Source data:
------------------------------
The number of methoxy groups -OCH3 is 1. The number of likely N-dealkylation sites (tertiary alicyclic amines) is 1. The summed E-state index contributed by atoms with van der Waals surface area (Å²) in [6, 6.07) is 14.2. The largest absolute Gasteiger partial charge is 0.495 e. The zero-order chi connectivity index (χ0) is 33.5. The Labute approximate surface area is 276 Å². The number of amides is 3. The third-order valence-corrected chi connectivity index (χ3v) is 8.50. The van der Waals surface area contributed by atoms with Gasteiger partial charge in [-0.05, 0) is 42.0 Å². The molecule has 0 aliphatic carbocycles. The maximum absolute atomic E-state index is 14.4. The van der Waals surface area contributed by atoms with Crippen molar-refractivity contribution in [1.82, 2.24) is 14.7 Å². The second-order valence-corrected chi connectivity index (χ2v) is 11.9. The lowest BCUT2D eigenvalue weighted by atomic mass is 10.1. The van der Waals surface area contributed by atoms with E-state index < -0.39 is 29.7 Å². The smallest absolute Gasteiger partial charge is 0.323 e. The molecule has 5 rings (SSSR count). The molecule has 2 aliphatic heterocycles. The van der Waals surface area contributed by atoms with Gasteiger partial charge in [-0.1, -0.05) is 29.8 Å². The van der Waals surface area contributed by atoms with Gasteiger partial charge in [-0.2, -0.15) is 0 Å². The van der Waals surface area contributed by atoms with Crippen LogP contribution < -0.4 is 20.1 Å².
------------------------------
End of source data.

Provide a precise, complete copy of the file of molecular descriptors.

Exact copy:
The number of methoxy groups -OCH3 is 1. The number of likely N-dealkylation sites (tertiary alicyclic amines) is 1. The summed E-state index contributed by atoms with van der Waals surface area (Å²) in [6, 6.07) is 14.2. The largest absolute Gasteiger partial charge is 0.495 e. The zero-order chi connectivity index (χ0) is 33.5. The Labute approximate surface area is 276 Å². The number of amides is 3. The third-order valence-corrected chi connectivity index (χ3v) is 8.50. The van der Waals surface area contributed by atoms with Gasteiger partial charge in [-0.05, 0) is 42.0 Å². The molecule has 0 aliphatic carbocycles. The maximum absolute atomic E-state index is 14.4. The van der Waals surface area contributed by atoms with Crippen molar-refractivity contribution in [1.82, 2.24) is 14.7 Å². The second-order valence-corrected chi connectivity index (χ2v) is 11.9. The lowest BCUT2D eigenvalue weighted by atomic mass is 10.1. The van der Waals surface area contributed by atoms with E-state index < -0.39 is 29.7 Å². The smallest absolute Gasteiger partial charge is 0.323 e. The molecule has 5 rings (SSSR count). The molecule has 2 aliphatic heterocycles. The van der Waals surface area contributed by atoms with Gasteiger partial charge in [-0.1, -0.05) is 29.8 Å². The van der Waals surface area contributed by atoms with Gasteiger partial charge in [-0.2, -0.15) is 0 Å². The van der Waals surface area contributed by atoms with Crippen LogP contribution < -0.4 is 20.1 Å².